Graphics - File formats

The term lossy (pronounced loss-ee) refers to the way file formats store information. TIFF, PSD and PSP are considered non-lossy, as no data is discarded when files are saved in those formats: files are simply compressed. However, both GIF and JPEG formats discard information in order to reduce file sizes - hence, they are classed as lossy.

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Photoshop, Paint Shop Pro and other graphics programs have their own proprietary file formats (e.g., PSD, PSP). The file sizes are quite large, but if you are creating or manipulating an image, stick with the program's own format until you are finished - they often load more quickly and are non-lossy. If you keep opening a file in a lossy format, then make changes and save it again, you will start to lose quality each time.

So, if you are using Paint Shop Pro and want to edit a JPEG for a Web site, first convert the file to a PSP format and then make the changes. When you are satisfied with the image, convert it back to a JPEG.

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After working with images for the Web and print, most people fall in love with the JPEG format. It stores images at 16 million colours and you can set your own resolution. Two additional tricks mean file sizes are compact and you have control over image quality versus file size.

First, JPEGs are optimised for the human eye, which is more sensitive to changes in brightness than colour. A JPEG discards some of the colour information (also called undersampling), thereby reducing the amount of data in an image.

Its second trick is the compression setting, sometimes called the quality setting. Simply put, if two dots next to each other are very close in colour, they will be replaced by two dots of the same colour that is an approximation of both. So, instead of storing the information for two separate dots, it draws the new single dot twice - this requires less data. The quality setting tells the JPEG format how close the dot's colours must be before combining them. A high quality setting will mean that dots will have to be very similar before they are combined; a low quality means they can be quite far apart.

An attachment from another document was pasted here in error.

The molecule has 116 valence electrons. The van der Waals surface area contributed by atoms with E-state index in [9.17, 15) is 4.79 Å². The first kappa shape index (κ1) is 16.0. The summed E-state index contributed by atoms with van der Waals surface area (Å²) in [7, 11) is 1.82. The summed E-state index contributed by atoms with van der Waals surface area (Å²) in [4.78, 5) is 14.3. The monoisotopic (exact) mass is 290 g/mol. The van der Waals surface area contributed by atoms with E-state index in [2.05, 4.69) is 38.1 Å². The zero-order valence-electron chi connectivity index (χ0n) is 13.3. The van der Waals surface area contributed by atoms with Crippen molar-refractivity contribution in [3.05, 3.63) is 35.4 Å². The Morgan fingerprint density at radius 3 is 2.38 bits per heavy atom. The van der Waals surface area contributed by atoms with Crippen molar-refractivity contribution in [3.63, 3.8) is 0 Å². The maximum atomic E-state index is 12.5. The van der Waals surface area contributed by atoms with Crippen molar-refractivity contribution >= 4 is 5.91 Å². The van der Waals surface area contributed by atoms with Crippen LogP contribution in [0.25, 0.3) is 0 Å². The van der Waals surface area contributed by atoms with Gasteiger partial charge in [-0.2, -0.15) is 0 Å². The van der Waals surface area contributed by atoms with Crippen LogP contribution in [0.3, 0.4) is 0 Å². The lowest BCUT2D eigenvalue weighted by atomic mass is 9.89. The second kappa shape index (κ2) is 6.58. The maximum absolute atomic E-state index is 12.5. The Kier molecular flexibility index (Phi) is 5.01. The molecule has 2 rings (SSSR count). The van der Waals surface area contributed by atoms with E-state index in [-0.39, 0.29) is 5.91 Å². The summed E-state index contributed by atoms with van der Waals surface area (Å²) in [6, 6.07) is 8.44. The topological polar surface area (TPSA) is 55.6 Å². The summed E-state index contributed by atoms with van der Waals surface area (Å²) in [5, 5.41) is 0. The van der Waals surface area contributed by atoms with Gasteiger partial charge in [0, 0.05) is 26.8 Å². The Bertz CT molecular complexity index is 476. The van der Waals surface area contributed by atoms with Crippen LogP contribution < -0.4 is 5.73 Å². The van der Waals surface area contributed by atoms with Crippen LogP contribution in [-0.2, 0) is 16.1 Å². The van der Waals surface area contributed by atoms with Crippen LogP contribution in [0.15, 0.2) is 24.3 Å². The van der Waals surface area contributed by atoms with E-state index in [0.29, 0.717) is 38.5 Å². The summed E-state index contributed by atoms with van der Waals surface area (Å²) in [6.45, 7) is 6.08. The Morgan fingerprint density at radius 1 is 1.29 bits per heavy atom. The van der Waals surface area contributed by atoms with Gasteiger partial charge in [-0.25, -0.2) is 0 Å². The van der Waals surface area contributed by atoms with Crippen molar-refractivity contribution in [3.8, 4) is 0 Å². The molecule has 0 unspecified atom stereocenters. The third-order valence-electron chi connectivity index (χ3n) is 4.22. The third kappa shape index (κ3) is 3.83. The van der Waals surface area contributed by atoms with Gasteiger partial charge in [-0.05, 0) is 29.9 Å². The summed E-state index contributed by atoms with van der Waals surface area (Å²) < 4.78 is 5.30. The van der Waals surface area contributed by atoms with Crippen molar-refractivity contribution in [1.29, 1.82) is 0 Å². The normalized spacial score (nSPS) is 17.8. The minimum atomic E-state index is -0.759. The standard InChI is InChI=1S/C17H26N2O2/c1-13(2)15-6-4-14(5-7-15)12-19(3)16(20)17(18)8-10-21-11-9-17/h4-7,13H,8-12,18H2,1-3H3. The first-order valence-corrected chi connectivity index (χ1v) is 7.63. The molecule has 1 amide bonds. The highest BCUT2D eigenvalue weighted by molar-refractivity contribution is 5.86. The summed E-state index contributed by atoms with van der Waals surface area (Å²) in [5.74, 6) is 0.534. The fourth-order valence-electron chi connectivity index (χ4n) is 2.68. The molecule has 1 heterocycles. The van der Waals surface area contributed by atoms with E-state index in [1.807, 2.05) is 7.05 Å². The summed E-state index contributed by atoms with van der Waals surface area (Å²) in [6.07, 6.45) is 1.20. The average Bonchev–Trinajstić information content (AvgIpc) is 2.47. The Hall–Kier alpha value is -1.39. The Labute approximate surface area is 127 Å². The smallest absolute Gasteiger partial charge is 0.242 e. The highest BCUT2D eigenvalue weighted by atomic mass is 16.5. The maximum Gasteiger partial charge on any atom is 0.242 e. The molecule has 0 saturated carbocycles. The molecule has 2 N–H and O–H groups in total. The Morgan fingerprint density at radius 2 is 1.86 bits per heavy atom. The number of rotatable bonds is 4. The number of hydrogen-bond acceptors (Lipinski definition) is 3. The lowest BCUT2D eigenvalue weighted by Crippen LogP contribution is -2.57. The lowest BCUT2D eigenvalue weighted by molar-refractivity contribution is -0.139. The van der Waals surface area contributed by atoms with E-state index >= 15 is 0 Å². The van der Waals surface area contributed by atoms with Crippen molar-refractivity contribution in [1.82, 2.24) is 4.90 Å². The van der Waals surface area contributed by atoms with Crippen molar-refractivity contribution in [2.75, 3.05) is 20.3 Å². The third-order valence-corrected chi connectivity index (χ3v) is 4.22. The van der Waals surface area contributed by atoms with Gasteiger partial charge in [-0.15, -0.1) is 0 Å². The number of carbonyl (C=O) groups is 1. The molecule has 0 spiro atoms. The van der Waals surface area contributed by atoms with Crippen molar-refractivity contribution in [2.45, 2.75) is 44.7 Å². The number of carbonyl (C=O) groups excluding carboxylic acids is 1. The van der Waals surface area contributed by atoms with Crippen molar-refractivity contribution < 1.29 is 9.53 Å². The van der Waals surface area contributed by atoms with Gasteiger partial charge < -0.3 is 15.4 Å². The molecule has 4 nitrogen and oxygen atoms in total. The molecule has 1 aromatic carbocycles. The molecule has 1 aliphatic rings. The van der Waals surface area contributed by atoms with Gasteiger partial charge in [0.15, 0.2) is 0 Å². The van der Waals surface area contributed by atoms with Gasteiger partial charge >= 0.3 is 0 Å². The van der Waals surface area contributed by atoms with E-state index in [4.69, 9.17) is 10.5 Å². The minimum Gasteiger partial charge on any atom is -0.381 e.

For print, the setting should be high, but for the Web, it should be in the lower range - "3" in Photoshop or "30%" in Paint Shop. JPEGs for the Web should be no more than 72dpi. For print, JPEGs should be at least 300dpi. Another feature is that JPEGs (and GIFs) can be easily transferred between various platforms such as Mac, Linux, BeOS and Windows.

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This format is popular on the Internet but is getting a little dated. GIF has two very important limitations - it can only display images at 72 dpi and a maximum of 256 colours. The format is unsuitable for print media, which typically requires a minimum of 300dpi, but its small file size and the fact that most monitors only display 72dpi make it ideal for the Internet - but only for logos or images with fewer than 256 colours. When converting to GIF format, you will lose a lot of colour and quality - the resulting image will have a small file size but photographs will take on a very grainy appearance. In most circumstances, a JPEG is preferable.

Since GIF is a lossy format and discards a lot of information, never use GIF for storing images that you intend printing or changing in the future (use a TIFF). GIF files can also be used for Web animation (a future topic of Here's How Graphics).

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In the early days of PC graphics, many images were created by positioning small, single-coloured dots on a page. As the quality of screen displays improved, so did the number of dots (or pixels) and colours. It wasn't long before these bitmap files became huge and inefficient at storing data. Techniques were developed for compressing the image data, leading to the development of TIFF files.

Most TIFF files use LZW Compression which works on a very simple idea. Instead of recording the dots one by one, it looks for patterns and replaces these patterns with a symbol. Each time the pattern reappears, the symbol is used (a bit like a dictionary). To rebuild the picture, each symbol is looked up in the "dictionary" and replaced by the original sequence of dots. TIFFs are ideal for storing files without losing quality and are especially useful when transferring files between incompatible graphics packages (provided you use the same compression option such as LZW). There are no inhibiting limitations on the number of colours or resolution, but the files can be quite large and difficult to transport. TIFF is a non-lossy format and is quite suitable for print media, but it is unusable on the Web. Avoid using BMP as the files are unnecessarily large.

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This month will cover the most fundamental and often confusing area of graphics - file formats.





lossy and non-lossy